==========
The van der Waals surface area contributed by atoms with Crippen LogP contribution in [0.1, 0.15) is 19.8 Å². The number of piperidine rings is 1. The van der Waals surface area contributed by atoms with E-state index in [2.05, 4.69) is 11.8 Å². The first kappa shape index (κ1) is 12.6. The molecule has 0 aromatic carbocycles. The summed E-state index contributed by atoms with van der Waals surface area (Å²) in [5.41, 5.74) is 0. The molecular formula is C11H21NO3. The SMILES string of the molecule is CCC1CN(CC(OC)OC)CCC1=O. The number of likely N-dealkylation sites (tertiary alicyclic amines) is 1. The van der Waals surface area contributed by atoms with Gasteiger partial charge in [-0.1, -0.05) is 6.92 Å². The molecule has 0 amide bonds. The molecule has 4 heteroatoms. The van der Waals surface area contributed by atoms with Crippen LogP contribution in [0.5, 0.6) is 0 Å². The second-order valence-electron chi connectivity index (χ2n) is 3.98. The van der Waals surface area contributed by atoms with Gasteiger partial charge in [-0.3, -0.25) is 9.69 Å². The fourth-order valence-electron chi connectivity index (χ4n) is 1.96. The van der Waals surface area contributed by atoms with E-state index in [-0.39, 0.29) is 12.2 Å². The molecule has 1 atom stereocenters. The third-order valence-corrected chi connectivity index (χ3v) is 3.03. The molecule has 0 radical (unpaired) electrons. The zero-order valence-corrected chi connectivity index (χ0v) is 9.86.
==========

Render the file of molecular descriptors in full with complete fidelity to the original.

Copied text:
The van der Waals surface area contributed by atoms with Crippen LogP contribution in [0.1, 0.15) is 19.8 Å². The number of piperidine rings is 1. The van der Waals surface area contributed by atoms with E-state index in [2.05, 4.69) is 11.8 Å². The first kappa shape index (κ1) is 12.6. The molecule has 0 aromatic carbocycles. The summed E-state index contributed by atoms with van der Waals surface area (Å²) in [5.41, 5.74) is 0. The molecular formula is C11H21NO3. The SMILES string of the molecule is CCC1CN(CC(OC)OC)CCC1=O. The number of likely N-dealkylation sites (tertiary alicyclic amines) is 1. The van der Waals surface area contributed by atoms with Gasteiger partial charge in [-0.1, -0.05) is 6.92 Å². The molecule has 0 amide bonds. The molecule has 4 heteroatoms. The van der Waals surface area contributed by atoms with Crippen LogP contribution in [0.5, 0.6) is 0 Å². The second-order valence-electron chi connectivity index (χ2n) is 3.98. The van der Waals surface area contributed by atoms with Gasteiger partial charge in [-0.3, -0.25) is 9.69 Å². The fourth-order valence-electron chi connectivity index (χ4n) is 1.96. The van der Waals surface area contributed by atoms with E-state index in [-0.39, 0.29) is 12.2 Å². The molecule has 1 atom stereocenters. The third-order valence-corrected chi connectivity index (χ3v) is 3.03. The molecule has 0 radical (unpaired) electrons. The zero-order valence-corrected chi connectivity index (χ0v) is 9.86.